However, the authoritative media have both criticism of the verdict and its approval.
The conservative newspaper Le Figaro (generally in favor of Sarkozy's party) included a phrase in its headline about the "malaise of democracy", pointing out that Sarkozy had in fact been sentenced for words from a telephone conversation and that neither Sarkozy nor the judge had the desired result: "Corruption without an object, zero influence… This is an incessant and illegible judicial campaign of the National Financial Prosecutor's Office, where there is wiretapping of lawyers, a mixture of paranoia and obsession with revenge."
The center-right Le Point responded with a publication entitled "Distorted blows of very political justice. Doubtful methods and accountability by the National Finance Prosecutor's Office."
But the left-liberal Liberation - on the contrary, satisfied with the verdict. There it is considered evidence that influential people in France can be brought to real responsibility.
The main thing to note is that it is likely that Sarkozy will not be imprisoned in this case.
He will remain at large during the appeal. Even if he loses the appeal, he will most likely serve his term under house arrest with an electronic bracelet, and not in prison - the court has already allowed the possibility of such mitigation.
Irony: not so long ago, Sarkozy opposed such a possibility.
Twitter contributors have already reminded him of a 2015 post calling for a ban on prison terms of more than six months.
But there is no doubt that this is not the end of Mr Sarkozy's troubles.
There is litigation ahead in several more cases.
In two weeks, on March 17, the hearings in the "Bigmalion case" will begin - on charges of illegal financing of the 2012 election campaign. Prosecutors suspect that Sarkozy, through his cooperation with the PR company Bygmalion, hid the real amount of expenses: the bills were issued by the parties, not his own campaign, in order to circumvent the limit on the maximum allowed amount of expenses. It is estimated that Sarkozy then spent 42.8 million euros on the campaign - almost twice the maximum allowed.
By the way, it did not help Sarkozy then, he lost the 2012 election.
The issue of "Libyan financing" of his victorious presidential campaign in 2007 is not closed either (for more details, see the article "Greetings from Gaddafi: why was Nicolas Sarkozy detained"). And in October 2020, the accusation of participation in a criminal group was added to this case. And this is also the first time such accusations have been leveled against the former president of the French Republic.
Finally, in January 2021, it became known about another case - Sarkozy's cooperation with a company controlled by Russian oligarchs. So far it is only a preliminary investigation.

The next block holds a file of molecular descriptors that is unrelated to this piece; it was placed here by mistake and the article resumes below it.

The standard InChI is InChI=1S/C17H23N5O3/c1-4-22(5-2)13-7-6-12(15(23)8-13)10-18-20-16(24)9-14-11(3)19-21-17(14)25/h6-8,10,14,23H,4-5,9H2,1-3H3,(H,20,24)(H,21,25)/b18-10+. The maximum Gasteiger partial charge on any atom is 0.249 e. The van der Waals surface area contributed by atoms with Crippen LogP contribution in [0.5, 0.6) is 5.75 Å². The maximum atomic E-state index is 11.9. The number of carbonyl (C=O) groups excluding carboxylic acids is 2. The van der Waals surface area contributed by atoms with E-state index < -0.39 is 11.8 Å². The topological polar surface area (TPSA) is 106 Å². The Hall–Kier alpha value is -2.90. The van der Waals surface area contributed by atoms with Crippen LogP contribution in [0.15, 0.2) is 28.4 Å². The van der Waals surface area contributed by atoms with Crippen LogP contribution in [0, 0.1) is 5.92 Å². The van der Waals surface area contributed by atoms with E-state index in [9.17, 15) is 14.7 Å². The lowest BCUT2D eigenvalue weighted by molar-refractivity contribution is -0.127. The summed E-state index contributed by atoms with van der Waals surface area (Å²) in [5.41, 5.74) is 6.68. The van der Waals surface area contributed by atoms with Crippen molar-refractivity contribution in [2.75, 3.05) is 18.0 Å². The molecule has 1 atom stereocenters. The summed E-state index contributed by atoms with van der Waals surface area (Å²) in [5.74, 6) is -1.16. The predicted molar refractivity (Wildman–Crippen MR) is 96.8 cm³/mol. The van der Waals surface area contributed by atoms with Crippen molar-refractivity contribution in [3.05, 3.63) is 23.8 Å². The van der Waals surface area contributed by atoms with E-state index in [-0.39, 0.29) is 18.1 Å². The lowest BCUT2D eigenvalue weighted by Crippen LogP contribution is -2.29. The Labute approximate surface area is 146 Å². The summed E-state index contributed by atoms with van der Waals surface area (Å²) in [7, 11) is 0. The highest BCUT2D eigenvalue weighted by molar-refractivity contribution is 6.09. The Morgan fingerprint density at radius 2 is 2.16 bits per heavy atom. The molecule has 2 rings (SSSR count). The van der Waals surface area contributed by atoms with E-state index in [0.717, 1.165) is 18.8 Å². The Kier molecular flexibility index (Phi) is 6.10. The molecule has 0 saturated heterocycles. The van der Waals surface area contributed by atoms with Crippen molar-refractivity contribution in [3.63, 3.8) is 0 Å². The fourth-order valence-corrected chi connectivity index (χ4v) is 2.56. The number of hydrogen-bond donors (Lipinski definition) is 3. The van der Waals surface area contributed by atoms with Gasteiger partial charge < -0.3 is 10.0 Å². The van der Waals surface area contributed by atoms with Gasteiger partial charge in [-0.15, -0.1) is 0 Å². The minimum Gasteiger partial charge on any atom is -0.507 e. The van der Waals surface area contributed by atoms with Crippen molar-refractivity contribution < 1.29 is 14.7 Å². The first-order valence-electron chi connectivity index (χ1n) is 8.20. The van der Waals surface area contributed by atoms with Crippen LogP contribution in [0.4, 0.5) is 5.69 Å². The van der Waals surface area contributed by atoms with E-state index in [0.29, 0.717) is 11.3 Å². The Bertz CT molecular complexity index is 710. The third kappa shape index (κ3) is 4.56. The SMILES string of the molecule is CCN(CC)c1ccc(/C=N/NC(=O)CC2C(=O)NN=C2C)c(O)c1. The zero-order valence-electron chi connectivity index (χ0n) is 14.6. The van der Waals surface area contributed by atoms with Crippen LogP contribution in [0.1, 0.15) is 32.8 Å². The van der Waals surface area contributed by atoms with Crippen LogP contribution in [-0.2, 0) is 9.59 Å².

According to Mediapart, the investigation concerns a 3 million-euro contract signed in 2019, under which former Sarkozy was to provide "consulting services" to the Russian insurance company RESO Garantia, controlled by Russian billionaires Sergei and Nikolai Sarkisov, which in turn is linked to the French company Axa . The investigation is investigating whether the ex-president acted purely as a consultant or in addition to illegally lobbying the interests of Russian oligarchs.
And while it is still unknown how all three cases will end - they can not but affect the political future of Nicolas Sarkozy, who could potentially compete with Macron in the 2022 presidential election.
The media is unanimous that the verdict, regardless of the outcome of the appeal, has already become a significant reputational blow for him. Victory in the 2022 presidential election with such "baggage" becomes almost unattainable.
Not surprisingly, in an interview on March 2, Sarkozy assured that he would not run.
And there are many in the world who will be happy about it. At least until the name of the new winner is determined, as the even more pro-Russian Marine Le Pen is also vying for the top post in France.
Nicolas Sarkozy is 66 years old. A center-right politician, he was one of the key members of the government in 2002-2007 (he headed the Ministry of Internal Affairs and the Ministry of Economy). In 2007, he won the presidential election with 53.1% of the vote. His tenure included the global economic crisis and the debt crisis in the eurozone, the Russian-Georgian war, and the beginning of the "Arab Spring", which covered, in particular, Tunisia and Libya, which are close to France.
In 2008, it was Sarkozy who put forward the idea that a new EU agreement with Ukraine, negotiations on which had just begun, should be called the "Association Agreement". However, at the same time, he set a condition that this document should not mention Ukraine's membership in the EU.
In the same year, 2008, Sarkozy, as the leader of the French presidency of the EU, became a mediator in the negotiations between Georgia and Russia after the armed aggression of the latter. The ceasefire agreements he reached (the so-called "Medvedev-Sarkozy plan") in Georgia are usually criticized for being unfavorable to the Georgian side.
Sarkozy tried to re-elect in 2012, but lost 48.4% to Socialist Francois Hollande.
Author: Maria Yemets,
European Truth journalist